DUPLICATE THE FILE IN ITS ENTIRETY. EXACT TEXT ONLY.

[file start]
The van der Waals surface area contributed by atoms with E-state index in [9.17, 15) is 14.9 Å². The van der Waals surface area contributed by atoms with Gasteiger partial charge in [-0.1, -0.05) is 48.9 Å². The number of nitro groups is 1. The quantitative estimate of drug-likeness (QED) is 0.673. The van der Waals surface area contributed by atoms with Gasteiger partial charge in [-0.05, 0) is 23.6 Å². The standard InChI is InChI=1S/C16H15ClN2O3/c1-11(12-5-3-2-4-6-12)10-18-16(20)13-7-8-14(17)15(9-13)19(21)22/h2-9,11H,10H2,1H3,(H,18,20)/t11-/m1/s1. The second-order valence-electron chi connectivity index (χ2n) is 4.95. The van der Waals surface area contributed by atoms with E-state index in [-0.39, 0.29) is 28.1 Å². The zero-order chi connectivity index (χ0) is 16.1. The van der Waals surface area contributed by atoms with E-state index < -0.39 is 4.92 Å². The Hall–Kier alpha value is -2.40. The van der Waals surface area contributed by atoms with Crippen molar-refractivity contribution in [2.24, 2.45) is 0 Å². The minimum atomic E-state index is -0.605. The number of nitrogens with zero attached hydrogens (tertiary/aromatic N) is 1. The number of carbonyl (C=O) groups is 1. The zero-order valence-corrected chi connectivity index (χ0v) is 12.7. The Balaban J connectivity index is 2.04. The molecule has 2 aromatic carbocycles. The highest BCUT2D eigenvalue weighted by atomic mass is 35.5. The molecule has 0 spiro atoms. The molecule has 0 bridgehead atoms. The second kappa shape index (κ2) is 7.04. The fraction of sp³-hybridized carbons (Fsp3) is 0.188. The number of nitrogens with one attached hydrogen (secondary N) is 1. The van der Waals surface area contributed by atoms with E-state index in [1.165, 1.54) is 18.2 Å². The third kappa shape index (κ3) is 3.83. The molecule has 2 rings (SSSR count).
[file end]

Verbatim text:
The van der Waals surface area contributed by atoms with E-state index in [9.17, 15) is 14.9 Å². The van der Waals surface area contributed by atoms with Gasteiger partial charge in [-0.1, -0.05) is 48.9 Å². The number of nitro groups is 1. The quantitative estimate of drug-likeness (QED) is 0.673. The van der Waals surface area contributed by atoms with Gasteiger partial charge in [-0.05, 0) is 23.6 Å². The standard InChI is InChI=1S/C16H15ClN2O3/c1-11(12-5-3-2-4-6-12)10-18-16(20)13-7-8-14(17)15(9-13)19(21)22/h2-9,11H,10H2,1H3,(H,18,20)/t11-/m1/s1. The second-order valence-electron chi connectivity index (χ2n) is 4.95. The van der Waals surface area contributed by atoms with E-state index in [-0.39, 0.29) is 28.1 Å². The zero-order chi connectivity index (χ0) is 16.1. The van der Waals surface area contributed by atoms with E-state index < -0.39 is 4.92 Å². The Hall–Kier alpha value is -2.40. The van der Waals surface area contributed by atoms with Crippen molar-refractivity contribution in [2.24, 2.45) is 0 Å². The minimum atomic E-state index is -0.605. The number of nitrogens with zero attached hydrogens (tertiary/aromatic N) is 1. The number of carbonyl (C=O) groups is 1. The zero-order valence-corrected chi connectivity index (χ0v) is 12.7. The Balaban J connectivity index is 2.04. The molecule has 2 aromatic carbocycles. The highest BCUT2D eigenvalue weighted by atomic mass is 35.5. The molecule has 0 spiro atoms. The molecule has 0 bridgehead atoms. The second kappa shape index (κ2) is 7.04. The fraction of sp³-hybridized carbons (Fsp3) is 0.188. The number of nitrogens with one attached hydrogen (secondary N) is 1. The van der Waals surface area contributed by atoms with E-state index in [1.165, 1.54) is 18.2 Å². The third kappa shape index (κ3) is 3.83. The molecule has 2 rings (SSSR count).